Man, there’s one conversation I am dismayed to hear lately, and it’s the one about how the old Flying Saucer on East 4th Street was so much better than the new one on East Third. I think that’s crazy, but everyone is entitled to his or her own iron-clad opinion. Instead of moaning about how the Flying Saucer just isn’t the same, why not hit up the old location’s new business? The brewhouse and eatery now occupying the old Saucer space is good enough to make you forget there ever was a Flying Saucer to begin with.
Located in the historic Land Title Building, The Bird Café is the newest colony in Shannon Wynne’s gastropub empire (The Flying Saucer, Rodeo Goat, formerly 8.0). Mentally overlaying the new café with the floor plan of the old Saucer, you’ll find that the Bird’s dining area occupies the area where the indoor downstairs lounge and tap wall used to be. Where the biergarten used to be are the kitchen, a bar, and a covered patio with vinyl seating and corners painted muted in chartreuse.
Why someone chose the name “Bird Café,” I don’t know, but it’s certainly carried out in the décor, from Audubon-ish bird portraits by the bar to kitschy ceramic herons atop the bar shelves and a bunch of birdseed scattered beneath the acrylic surface of the bartop. The seeds are painted silver, though, so you don’t feel like you’re getting an Old Fashioned during a PetSmart mishap. In all, it’s tasteful but just bordering on an Etsy parody.
The shelves behind the bar are probably the most impressive things in the room. Seeming to be nearly two stories tall, they’re full of a serious selection of bourbons, scotches, whiskies, and wine. Recessed below is a wall of 15 taps, backed by Wynne’s signature wall of quarters. The draft selection is all crafts, including nine from Texas. There’s a Community rotator and Peticolas Velvet Hammer, or, if you feel like a beer milkshake with a painkiller in it, there’s Lakewood Temptress on nitro (pressurized with a partial nitrogen gas blend to increase creaminess).
You can get those beers at places like Rodeo Goat or the new Flying Saucer, though. I opted for the Bird’s cocktail menu. As it happened, I was en route to see a thrash band called Toxic Holocaust in Dallas that night, so I was immediately captivated by a drink called Blood and Brimstone. It featured Waco-distilled Smoky Balcones Brimstone whiskey as the primary liquor, which in my mind was almost an afterthought, since the cocktail already sounds like it could be the name of a Testament song. Later though, I looked up what’s remarkable about Brimstone, and its claim to potential fame is that the whiskey is smoked with Texas scrub oak rather than traditional Scottish peat. I guess I’d have to try Brimstone on its own, but I did notice in my Blood and Brimstone a smoky flavor up front that seemed to melt into the sweetness of the other components: cherry brandy, Benedictine herbal liqueur, and orange juice.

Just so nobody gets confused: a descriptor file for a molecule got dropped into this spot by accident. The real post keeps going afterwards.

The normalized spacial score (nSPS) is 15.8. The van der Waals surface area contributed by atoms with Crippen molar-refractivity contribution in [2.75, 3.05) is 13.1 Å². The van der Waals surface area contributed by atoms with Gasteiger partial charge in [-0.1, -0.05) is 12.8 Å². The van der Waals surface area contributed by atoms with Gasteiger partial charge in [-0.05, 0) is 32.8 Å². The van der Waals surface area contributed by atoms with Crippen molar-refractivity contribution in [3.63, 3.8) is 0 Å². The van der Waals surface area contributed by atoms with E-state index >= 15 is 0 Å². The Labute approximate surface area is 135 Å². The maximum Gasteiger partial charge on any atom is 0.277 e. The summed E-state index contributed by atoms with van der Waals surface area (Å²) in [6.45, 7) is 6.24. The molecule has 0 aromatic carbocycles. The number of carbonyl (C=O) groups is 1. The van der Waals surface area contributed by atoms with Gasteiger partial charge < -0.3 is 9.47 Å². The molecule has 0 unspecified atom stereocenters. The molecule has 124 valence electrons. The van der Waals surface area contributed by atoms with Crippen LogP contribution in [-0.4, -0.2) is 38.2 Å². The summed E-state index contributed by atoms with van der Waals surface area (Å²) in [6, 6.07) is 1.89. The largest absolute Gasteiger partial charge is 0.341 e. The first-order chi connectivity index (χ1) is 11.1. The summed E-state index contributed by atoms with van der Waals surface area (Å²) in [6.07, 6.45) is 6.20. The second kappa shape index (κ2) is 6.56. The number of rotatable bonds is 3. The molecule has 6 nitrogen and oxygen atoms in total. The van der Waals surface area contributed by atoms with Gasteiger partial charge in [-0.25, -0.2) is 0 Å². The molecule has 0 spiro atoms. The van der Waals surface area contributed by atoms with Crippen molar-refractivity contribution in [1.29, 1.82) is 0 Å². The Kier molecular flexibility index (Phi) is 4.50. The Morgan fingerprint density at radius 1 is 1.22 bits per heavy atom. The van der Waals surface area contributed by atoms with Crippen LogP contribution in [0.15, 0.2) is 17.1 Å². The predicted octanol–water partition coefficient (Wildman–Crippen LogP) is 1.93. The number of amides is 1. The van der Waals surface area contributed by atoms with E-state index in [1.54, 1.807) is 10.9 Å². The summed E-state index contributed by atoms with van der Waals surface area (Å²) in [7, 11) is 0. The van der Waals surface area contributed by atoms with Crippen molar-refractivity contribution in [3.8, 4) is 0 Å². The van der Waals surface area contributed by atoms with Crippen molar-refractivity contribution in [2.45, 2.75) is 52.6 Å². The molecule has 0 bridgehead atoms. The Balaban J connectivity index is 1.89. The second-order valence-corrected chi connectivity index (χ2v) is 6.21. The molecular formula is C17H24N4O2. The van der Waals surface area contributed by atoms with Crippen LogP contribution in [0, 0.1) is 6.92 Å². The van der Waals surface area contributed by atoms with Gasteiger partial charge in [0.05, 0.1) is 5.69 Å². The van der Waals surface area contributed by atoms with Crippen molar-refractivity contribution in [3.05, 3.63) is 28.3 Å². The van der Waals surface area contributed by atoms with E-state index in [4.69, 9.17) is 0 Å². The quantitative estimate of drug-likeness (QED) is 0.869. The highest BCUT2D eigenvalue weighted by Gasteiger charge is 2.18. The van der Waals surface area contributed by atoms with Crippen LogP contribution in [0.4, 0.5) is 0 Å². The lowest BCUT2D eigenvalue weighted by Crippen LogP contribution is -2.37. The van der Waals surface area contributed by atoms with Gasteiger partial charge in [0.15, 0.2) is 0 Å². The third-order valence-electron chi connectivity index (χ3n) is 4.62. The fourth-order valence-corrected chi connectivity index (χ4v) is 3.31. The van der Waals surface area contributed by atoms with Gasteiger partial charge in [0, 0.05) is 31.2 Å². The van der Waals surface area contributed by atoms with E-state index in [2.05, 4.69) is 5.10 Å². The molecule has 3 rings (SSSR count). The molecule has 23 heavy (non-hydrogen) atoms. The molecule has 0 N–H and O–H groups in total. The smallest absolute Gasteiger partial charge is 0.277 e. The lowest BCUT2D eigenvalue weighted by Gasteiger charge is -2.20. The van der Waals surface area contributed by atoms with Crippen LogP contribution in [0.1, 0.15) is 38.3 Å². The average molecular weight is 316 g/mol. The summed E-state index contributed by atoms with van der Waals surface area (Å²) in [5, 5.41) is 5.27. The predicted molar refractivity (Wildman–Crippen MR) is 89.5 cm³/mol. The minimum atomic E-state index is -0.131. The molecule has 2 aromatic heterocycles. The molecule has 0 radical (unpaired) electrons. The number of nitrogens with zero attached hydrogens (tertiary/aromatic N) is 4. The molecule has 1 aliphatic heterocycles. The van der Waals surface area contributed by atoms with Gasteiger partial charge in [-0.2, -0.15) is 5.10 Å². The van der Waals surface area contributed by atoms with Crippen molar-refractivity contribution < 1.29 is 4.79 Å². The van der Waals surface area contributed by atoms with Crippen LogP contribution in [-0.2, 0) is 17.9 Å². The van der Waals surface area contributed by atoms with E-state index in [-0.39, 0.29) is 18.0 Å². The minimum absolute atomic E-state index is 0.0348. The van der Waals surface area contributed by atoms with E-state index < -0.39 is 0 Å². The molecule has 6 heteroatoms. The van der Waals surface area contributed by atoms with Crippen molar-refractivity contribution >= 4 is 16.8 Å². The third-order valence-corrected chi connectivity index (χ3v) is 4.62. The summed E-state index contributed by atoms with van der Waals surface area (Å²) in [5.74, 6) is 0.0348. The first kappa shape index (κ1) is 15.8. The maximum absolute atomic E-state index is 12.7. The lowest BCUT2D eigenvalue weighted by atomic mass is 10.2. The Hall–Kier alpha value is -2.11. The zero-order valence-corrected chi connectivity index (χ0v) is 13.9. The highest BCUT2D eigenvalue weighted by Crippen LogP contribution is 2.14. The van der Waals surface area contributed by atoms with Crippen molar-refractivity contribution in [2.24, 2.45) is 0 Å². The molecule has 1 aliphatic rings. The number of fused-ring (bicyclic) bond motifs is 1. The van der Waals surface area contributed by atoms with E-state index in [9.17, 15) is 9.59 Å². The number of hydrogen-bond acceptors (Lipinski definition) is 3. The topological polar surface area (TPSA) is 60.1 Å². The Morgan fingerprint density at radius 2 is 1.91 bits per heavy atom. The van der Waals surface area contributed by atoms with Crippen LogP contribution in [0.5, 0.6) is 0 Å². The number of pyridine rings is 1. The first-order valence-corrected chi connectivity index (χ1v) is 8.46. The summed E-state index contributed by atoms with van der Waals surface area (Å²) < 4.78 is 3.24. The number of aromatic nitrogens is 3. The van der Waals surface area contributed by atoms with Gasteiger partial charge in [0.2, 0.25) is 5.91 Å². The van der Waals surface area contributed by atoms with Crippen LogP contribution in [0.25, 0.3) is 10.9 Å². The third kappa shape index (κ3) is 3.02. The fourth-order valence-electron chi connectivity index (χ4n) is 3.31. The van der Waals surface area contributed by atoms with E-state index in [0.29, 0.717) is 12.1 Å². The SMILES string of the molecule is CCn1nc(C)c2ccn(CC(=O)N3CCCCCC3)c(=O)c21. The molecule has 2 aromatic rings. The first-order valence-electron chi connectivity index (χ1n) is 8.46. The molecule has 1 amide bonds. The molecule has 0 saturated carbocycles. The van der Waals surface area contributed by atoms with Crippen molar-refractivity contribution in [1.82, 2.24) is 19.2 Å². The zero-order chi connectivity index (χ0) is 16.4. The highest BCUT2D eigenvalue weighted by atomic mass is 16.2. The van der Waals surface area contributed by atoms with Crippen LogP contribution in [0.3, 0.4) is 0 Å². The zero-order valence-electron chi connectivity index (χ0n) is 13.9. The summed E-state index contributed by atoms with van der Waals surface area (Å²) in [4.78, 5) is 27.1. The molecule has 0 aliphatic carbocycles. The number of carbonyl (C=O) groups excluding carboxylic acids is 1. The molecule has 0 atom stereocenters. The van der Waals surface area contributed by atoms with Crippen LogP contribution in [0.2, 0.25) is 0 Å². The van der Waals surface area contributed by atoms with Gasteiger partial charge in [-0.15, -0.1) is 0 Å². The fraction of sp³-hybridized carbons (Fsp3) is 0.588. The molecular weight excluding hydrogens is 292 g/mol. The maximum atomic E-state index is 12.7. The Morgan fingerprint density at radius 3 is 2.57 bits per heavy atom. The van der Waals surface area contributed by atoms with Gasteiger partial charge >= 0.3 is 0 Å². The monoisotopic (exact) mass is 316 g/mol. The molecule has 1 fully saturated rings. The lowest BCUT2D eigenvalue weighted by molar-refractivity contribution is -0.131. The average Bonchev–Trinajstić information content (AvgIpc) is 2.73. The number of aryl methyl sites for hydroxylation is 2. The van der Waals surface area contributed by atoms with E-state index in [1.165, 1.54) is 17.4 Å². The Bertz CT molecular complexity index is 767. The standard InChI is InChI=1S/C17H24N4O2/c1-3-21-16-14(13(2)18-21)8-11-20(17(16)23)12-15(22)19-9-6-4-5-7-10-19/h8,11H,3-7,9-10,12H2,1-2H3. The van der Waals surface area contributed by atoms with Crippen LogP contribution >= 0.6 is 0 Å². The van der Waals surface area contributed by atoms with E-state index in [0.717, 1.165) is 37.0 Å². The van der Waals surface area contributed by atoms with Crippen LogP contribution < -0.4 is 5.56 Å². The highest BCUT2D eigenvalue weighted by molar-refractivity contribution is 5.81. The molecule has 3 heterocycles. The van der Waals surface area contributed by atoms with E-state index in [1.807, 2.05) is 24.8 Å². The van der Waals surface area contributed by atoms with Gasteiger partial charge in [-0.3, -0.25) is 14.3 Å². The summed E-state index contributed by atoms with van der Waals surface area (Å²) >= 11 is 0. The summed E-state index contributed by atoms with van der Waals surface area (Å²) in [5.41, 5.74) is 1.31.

The Bird Café’s bar manager carefully selects the ingredients, and, as evidenced by the hand-labeled dropper bottles above the bartenders’ wells, he makes his own tinctures as well. Quality is a big deal at the Bird, so be prepared to wait a few minutes for your $13 drink. If that doesn’t sound worth it, then there’s this place on West Freeway where domestic drafts are huge and cheap and you can get boneless wings in three levels of heat until 2 a.m. It rhymes with Crapplebee’s. If, however, you’re willing to wait (and on a busy night, you probably will), you’ll be rewarded for your patience with a really great drink served by a staffer who is friendly yet serious about his or her craft. You might miss the old Saucer, but do yourself a favor and alight at The Bird Café soon. — Steve Steward
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